For we do not wrestle against flesh and blood, but against the rulers, against the authorities, against the cosmic powers over this present darkness, against the spiritual forces of evil in the heavenly places. Ephesians 6:12

To play with such evil is to toy with dangers beyond our imagination.  Note that Jesus did not do that – when tempted he did not entertain satan or his statements for a second. Satan and his evil are as real as God and his goodness are. As this is true; how should we consider and handle materials that deal with satanism, the occult, demons, witches, spells, etc? (To use extreme caution with such things is wise. To avoid them totally is best.)

   Lord, with regard to satan and his forces of darkness, let me be innocent. When confronted with such evil may I immediately flee from it and seek help and refuge in you. Amen.


Luke 4:38-41 Simon Peter had a mother-in-law (see also I Cor. 9:5). That’s just another of those ‘trivial’ small biblical details, or is it? Rome, which holds that Peter was the first pope, denies clergy the right to marry. This is not what Scripture teaches. St. Paul actually states that such a teaching is one of the “teachings of demons” (1 Tim. 4:1-5, see also Article 23 of the Apology to the Augsburg Confession).  To deny clergy the right to marry is not a small wrong. We can learn much from the seemingly ‘trivial’ details the Holy Spirit saw fit to have recorded in Scripture for our learning.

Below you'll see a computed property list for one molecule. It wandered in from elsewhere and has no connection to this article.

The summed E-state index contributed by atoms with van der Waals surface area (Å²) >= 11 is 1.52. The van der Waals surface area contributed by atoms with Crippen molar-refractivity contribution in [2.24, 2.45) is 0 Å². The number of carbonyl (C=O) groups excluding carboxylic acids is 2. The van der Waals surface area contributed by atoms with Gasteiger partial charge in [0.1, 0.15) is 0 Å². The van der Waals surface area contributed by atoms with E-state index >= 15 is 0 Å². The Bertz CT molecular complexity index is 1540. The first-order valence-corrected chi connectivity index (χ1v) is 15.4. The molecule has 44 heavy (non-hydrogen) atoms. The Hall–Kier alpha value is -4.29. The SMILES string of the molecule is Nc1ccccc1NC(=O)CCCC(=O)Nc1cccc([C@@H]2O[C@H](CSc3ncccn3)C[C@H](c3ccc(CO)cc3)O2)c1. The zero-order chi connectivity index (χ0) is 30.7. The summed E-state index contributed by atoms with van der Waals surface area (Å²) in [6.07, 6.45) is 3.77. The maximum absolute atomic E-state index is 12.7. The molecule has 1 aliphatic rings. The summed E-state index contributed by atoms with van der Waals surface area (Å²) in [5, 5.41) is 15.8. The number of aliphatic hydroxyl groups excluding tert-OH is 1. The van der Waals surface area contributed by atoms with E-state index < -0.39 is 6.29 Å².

In this reading we also see Jesus healing and casting out demons.  His acts point out and confirm that the Jesus Luke spoke of is exactly who Luke said he was – God and man, whose person, words and ministry are to be taken seriously. As he is the Savior, why would Jesus tell demons to not tell of who he is? Couldn’t he use all the publicity he could get? (Consider – would you want to be ‘endorsed’ by your enemies? Such ‘praise’ would not have advanced his mission and ministry.)